Impact of Increased Market Penetration of Electric Vehicles on the PJM Regional Electric Grid

Open Access
Humenik, Dylan James
Area of Honors:
Energy Engineering
Bachelor of Science
Document Type:
Thesis Supervisors:
  • Dr. Mort D Webster, Thesis Supervisor
  • Dr. Sarma V Pisupati, Honors Advisor
  • Electric Vehicle
  • Electric Car
  • Economic Dispatch
  • unit commitment
  • electricity
  • PJM
  • electric grid
  • EV
  • charging
  • IEEE
  • market
  • market penetration
  • regional grid
  • grid
  • energy
  • power
  • engineering
  • EME
  • generation
  • generator
  • wind
  • solar
  • nuclear
  • coal
  • gas
  • biomass
  • control algorithm
  • constraint
  • charging window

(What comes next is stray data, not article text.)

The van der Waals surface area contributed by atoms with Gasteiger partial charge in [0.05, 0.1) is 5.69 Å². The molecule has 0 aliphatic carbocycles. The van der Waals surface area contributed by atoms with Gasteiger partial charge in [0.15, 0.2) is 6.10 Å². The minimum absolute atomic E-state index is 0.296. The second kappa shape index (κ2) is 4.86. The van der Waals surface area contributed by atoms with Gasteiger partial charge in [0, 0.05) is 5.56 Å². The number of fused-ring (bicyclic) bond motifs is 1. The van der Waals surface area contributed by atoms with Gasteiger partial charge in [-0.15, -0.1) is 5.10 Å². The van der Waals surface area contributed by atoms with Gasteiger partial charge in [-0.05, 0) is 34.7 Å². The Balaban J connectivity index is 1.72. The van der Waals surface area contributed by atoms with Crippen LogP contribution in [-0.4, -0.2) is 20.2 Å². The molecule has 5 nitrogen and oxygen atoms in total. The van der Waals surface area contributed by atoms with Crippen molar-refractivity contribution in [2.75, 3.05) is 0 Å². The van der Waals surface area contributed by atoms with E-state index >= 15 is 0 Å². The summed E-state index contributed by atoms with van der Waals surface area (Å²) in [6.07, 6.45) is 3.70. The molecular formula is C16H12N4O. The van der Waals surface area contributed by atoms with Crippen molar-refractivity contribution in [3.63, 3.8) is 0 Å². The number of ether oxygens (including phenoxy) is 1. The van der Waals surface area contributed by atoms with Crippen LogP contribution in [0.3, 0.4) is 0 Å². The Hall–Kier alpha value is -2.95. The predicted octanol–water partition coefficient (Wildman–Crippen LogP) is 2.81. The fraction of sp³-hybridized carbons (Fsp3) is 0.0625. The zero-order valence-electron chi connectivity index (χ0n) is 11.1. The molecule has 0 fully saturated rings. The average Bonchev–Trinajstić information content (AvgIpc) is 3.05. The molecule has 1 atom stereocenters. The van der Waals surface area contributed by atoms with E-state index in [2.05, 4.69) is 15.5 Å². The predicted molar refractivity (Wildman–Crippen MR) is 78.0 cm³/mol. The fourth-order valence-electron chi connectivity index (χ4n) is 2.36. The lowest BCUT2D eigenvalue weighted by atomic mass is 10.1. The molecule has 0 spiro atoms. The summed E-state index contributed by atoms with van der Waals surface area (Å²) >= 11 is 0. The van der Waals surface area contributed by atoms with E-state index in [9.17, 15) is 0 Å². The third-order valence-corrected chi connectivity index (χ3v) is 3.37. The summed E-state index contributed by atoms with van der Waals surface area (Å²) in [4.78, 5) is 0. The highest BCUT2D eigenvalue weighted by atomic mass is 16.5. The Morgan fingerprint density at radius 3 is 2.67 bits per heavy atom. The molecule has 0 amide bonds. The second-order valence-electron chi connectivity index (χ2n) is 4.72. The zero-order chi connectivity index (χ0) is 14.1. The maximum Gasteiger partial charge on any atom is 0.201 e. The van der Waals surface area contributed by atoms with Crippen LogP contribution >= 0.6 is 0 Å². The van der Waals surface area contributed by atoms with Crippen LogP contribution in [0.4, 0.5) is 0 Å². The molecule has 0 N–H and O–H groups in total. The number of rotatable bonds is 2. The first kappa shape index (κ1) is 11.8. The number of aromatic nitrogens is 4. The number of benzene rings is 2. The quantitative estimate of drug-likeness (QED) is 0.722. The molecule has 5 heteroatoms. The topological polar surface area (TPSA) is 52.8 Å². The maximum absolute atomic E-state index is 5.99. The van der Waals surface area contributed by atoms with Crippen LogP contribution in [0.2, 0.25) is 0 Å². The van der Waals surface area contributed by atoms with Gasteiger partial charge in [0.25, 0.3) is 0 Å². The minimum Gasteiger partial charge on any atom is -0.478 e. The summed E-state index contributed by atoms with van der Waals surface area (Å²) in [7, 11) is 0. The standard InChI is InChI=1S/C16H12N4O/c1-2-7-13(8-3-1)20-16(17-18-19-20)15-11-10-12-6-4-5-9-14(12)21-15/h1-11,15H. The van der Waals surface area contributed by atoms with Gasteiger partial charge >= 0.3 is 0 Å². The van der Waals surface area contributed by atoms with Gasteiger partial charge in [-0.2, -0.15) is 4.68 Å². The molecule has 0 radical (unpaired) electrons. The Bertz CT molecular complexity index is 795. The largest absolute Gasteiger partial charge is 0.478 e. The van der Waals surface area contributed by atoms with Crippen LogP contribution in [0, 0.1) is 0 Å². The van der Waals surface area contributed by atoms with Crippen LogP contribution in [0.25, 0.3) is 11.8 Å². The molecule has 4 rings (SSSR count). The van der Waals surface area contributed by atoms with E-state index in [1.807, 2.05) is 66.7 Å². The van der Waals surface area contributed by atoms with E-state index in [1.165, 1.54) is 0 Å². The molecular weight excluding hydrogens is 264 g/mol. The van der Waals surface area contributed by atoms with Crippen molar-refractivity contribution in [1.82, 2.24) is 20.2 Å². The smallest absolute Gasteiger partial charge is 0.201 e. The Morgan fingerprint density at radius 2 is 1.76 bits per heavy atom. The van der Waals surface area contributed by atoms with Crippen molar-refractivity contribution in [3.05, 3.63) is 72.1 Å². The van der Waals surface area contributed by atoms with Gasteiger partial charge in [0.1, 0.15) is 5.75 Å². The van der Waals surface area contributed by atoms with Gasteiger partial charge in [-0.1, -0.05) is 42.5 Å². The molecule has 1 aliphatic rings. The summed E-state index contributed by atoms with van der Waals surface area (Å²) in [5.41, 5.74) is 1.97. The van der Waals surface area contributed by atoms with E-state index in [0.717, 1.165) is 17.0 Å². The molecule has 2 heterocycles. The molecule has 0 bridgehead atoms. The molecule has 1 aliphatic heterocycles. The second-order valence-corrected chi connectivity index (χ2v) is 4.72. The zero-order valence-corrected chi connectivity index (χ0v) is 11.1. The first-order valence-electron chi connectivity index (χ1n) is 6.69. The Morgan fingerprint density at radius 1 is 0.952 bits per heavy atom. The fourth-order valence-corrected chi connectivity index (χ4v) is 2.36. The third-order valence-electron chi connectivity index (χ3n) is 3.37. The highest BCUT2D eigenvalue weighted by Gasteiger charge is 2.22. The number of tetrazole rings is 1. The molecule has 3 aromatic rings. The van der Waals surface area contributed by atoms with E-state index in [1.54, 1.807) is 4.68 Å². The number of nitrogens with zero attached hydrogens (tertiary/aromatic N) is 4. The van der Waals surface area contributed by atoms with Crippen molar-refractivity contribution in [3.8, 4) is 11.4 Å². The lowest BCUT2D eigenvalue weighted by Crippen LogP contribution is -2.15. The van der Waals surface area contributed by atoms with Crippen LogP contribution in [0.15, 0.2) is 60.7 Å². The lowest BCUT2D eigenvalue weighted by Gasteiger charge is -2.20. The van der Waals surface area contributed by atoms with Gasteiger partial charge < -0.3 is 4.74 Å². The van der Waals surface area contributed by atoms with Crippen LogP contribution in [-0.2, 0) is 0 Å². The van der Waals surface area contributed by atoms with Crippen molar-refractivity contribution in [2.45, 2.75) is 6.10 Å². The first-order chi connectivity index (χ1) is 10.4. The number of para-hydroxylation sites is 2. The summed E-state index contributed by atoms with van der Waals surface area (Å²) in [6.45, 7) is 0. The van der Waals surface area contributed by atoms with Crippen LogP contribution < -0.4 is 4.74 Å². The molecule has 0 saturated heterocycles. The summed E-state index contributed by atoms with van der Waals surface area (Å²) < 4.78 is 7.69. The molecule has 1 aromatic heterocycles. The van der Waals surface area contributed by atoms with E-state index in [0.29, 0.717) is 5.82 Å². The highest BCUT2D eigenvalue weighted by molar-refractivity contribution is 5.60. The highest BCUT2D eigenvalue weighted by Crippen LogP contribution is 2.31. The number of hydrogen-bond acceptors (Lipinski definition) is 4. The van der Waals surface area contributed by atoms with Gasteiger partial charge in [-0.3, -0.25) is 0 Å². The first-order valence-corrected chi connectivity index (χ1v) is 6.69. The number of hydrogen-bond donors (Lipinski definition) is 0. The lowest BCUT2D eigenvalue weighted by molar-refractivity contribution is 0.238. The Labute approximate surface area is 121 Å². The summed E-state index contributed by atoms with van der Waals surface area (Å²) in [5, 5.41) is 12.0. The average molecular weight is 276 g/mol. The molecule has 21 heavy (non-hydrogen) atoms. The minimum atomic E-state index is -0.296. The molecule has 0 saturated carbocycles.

This paper analyzes an increased market penetration of electric vehicles in the Classic PJM regional electric grid, and its effect on the dispatch of generators. A unit commitment model was used to create an hour-by-hour generator dispatch schedule for a 168-hour week in PJM. The additional demand placed on the electric grid by increased usage of electric vehicles was modeled using two extreme scenarios and an intermediate scenario. Electric vehicles were assumed to charge within a 13-hour charging window during nighttime hours. Scenario 1 assumed no control algorithm to manage EV demand, and thus resulted in a large spike in demand at the onset of the charging window. Scenario 2 assumed that a perfect control algorithm was present to spread out all EV charging demand across the 13-hour charging window. In reality, a control algorithm implemented through a future smart grid would likely result in an hourly demand curve somewhere in between these two extreme scenarios, thus, an intermediate scenario (Scenario 3) where the EV demand is ramped up and down around the beginning and end of the charging window, respectively, was also analyzed. Three EV market penetrations were analyzed: 0.2, 0.5, and 1.0. When EV demand was added to existing demand in the 168-hour week, the unit commitment model produced an economic dispatch schedule that met demand but raised costs, as expected. Scenario 1 resulted in the highest costs, while significant savings were achieved in Scenario 2 and Scenario 3. As EV market penetration increased, these cost savings became even more pronounced. Scenario 3 had a slight advantage over Scenario 2 in cost savings, but both cut costs significantly from Scenario 1.